Opuntia stricta is a New World cactus belonging to the large group of “prickly pear” species. It is used as a barrier fence and in some parts of the world as livestock fodder and even eaten as a fruit by people. A number of opuntia species were introduced into Kenya in the 1950’s including in Mukogodo near the village of Doldol. The cactus was not a problem until the late 1990’s when rapid deterioration of the rangelands created a perfect opportunity for invasion. Now it stricta is invading at 2 km per year.
However, the local women working with the Uaso Ngiro Baboon Project and ACC have found another use for the invader. They are making syrup from the fruit to consume in a variety of ways: from a “mixer” in fancy cocktails served at tourist lodges (Drunken Monkey and Twala Sunset) to a healthy “chai” (tea). These products are currently being market tested.
This type of prickly pear fruit is high in vital minerals and vitamins, high in anti-oxidants and high in “good” sugars. The Department of Nutritional Studies at the University of Nairobi, working with ACC also suggested other uses such as adding to porridge to improve its quality, blending with other juices particularly Aloe vera, making fodder for livestock from both the pads and waste seeds and even extracting oil from the seeds that are refuse from the syrup making.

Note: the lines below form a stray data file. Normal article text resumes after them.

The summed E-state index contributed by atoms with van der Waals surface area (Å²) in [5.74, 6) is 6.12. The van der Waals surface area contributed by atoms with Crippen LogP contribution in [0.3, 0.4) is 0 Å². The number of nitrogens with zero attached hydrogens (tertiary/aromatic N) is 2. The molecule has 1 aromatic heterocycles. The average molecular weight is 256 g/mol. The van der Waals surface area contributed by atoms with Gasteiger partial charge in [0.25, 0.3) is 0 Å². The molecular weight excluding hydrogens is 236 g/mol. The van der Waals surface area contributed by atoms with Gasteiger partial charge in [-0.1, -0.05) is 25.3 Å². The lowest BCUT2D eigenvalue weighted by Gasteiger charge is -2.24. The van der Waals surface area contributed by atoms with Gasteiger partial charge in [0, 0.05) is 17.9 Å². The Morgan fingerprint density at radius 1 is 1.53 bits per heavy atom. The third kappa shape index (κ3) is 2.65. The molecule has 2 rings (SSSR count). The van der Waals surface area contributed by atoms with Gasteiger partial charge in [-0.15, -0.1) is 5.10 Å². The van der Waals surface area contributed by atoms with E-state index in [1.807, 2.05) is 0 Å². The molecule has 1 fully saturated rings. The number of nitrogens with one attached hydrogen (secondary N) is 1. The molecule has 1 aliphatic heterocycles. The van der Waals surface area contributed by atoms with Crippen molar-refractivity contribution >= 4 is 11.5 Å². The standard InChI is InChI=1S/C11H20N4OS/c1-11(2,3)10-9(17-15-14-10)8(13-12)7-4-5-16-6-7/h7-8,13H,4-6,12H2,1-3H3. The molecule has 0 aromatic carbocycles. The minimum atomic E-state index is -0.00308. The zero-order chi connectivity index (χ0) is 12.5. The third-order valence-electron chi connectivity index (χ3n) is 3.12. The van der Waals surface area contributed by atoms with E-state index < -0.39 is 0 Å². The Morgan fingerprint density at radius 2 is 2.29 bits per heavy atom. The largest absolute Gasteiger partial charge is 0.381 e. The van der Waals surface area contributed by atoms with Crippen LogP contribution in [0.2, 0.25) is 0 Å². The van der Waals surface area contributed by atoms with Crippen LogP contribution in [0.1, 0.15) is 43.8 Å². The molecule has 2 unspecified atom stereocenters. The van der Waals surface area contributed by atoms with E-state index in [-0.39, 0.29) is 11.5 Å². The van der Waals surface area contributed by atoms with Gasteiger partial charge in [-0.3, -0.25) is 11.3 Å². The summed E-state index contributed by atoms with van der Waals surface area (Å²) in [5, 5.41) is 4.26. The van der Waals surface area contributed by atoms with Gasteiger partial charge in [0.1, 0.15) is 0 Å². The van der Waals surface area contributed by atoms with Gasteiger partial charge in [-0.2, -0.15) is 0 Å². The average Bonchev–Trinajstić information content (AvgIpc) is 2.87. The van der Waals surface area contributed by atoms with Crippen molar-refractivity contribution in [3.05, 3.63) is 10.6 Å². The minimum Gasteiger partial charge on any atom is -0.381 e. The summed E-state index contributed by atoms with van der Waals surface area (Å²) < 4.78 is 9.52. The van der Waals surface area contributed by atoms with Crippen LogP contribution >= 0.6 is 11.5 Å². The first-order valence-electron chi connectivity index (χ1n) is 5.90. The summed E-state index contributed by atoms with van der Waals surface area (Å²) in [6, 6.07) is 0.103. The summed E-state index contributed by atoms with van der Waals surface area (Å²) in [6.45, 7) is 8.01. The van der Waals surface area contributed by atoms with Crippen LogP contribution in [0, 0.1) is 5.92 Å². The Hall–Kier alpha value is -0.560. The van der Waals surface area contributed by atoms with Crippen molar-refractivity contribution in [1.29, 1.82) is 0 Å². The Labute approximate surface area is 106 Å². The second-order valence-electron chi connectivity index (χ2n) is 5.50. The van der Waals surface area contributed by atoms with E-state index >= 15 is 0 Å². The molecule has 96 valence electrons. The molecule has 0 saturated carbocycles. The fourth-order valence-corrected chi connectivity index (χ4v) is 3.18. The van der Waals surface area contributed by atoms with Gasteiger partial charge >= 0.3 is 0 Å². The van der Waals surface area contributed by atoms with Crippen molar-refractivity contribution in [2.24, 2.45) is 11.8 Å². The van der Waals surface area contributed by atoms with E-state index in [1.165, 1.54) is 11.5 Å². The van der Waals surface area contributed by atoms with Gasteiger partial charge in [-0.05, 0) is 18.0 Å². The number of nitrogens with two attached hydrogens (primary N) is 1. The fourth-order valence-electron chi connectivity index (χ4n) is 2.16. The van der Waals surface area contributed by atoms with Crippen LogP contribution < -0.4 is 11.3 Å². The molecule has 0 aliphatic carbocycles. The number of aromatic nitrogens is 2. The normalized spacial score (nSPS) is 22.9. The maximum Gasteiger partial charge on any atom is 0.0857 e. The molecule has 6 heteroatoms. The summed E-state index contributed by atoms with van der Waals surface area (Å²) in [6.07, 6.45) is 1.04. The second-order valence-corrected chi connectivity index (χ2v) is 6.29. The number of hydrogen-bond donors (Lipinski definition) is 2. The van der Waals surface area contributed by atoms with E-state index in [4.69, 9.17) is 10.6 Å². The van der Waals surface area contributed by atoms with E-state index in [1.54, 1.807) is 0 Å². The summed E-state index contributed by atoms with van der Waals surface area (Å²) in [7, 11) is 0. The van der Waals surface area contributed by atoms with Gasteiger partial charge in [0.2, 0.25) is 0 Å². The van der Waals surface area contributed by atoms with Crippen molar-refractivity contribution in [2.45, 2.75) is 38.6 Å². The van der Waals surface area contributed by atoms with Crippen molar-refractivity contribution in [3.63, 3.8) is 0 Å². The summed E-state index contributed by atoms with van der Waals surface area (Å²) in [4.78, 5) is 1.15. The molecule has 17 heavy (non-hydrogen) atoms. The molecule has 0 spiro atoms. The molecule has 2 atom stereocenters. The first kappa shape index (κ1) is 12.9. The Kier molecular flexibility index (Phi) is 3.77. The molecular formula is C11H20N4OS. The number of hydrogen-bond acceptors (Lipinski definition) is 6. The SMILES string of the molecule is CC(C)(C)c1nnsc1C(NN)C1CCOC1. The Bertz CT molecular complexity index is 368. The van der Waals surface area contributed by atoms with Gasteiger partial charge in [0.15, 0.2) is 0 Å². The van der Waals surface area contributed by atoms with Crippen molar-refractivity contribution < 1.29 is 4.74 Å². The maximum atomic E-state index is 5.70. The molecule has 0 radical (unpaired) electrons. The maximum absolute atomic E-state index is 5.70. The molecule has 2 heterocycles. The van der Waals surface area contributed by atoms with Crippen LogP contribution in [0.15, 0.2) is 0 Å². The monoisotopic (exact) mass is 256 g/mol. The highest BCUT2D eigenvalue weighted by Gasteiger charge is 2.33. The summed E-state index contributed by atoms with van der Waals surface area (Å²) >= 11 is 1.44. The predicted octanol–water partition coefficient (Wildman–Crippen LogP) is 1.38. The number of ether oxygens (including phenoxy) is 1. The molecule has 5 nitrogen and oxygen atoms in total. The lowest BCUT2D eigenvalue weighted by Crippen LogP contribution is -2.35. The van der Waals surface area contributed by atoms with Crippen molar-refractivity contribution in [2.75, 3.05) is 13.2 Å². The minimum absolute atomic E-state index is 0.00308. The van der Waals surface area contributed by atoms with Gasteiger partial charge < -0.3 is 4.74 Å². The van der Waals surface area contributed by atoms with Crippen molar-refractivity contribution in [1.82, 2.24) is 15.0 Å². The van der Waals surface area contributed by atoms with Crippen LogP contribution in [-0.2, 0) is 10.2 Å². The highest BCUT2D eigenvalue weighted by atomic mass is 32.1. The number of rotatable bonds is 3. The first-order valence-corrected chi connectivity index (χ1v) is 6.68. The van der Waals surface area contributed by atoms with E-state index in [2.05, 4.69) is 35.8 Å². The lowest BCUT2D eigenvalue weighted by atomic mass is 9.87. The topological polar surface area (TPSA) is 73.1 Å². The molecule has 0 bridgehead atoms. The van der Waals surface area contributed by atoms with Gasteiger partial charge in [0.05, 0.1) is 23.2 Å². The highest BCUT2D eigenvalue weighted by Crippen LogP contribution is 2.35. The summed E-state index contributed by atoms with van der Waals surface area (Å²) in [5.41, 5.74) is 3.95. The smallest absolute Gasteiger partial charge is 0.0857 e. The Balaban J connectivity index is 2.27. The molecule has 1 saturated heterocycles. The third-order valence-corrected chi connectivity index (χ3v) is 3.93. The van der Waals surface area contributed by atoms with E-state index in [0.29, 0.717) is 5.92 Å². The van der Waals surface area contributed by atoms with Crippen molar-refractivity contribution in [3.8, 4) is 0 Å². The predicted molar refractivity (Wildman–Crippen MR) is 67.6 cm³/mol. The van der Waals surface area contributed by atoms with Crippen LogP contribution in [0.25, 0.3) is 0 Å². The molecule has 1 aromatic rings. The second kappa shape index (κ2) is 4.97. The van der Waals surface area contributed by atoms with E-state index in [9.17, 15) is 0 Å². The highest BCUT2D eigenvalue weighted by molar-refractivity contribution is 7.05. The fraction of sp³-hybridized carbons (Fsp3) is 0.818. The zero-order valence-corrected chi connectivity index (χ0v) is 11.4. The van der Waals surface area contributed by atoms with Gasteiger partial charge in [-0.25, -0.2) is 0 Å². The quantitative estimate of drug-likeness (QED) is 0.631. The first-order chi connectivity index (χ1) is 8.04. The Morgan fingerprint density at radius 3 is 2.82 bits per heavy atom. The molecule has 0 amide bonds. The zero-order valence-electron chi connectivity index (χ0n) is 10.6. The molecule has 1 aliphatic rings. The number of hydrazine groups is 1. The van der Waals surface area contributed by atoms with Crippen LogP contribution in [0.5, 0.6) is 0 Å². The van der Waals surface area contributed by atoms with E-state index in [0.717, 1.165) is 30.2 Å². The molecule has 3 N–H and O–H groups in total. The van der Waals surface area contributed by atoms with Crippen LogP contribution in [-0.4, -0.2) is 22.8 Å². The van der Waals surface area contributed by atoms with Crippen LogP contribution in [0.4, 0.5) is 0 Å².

The opuntia project brings value to the local community in two ways. It provides a rare source of essential vitamins and minerals in the diet when it is consumed as tea or in porridge. It also has the potential to produce a new source of income when the syrup is marketed commercially in Kenya. With this in mind, ACC plans to do a marketing survey and build a small processing plant.
Community Tourism Community tourism has become a significant component of the tourist industry. Tourists increasingly seek out relatively undisturbed natural areas.. Read more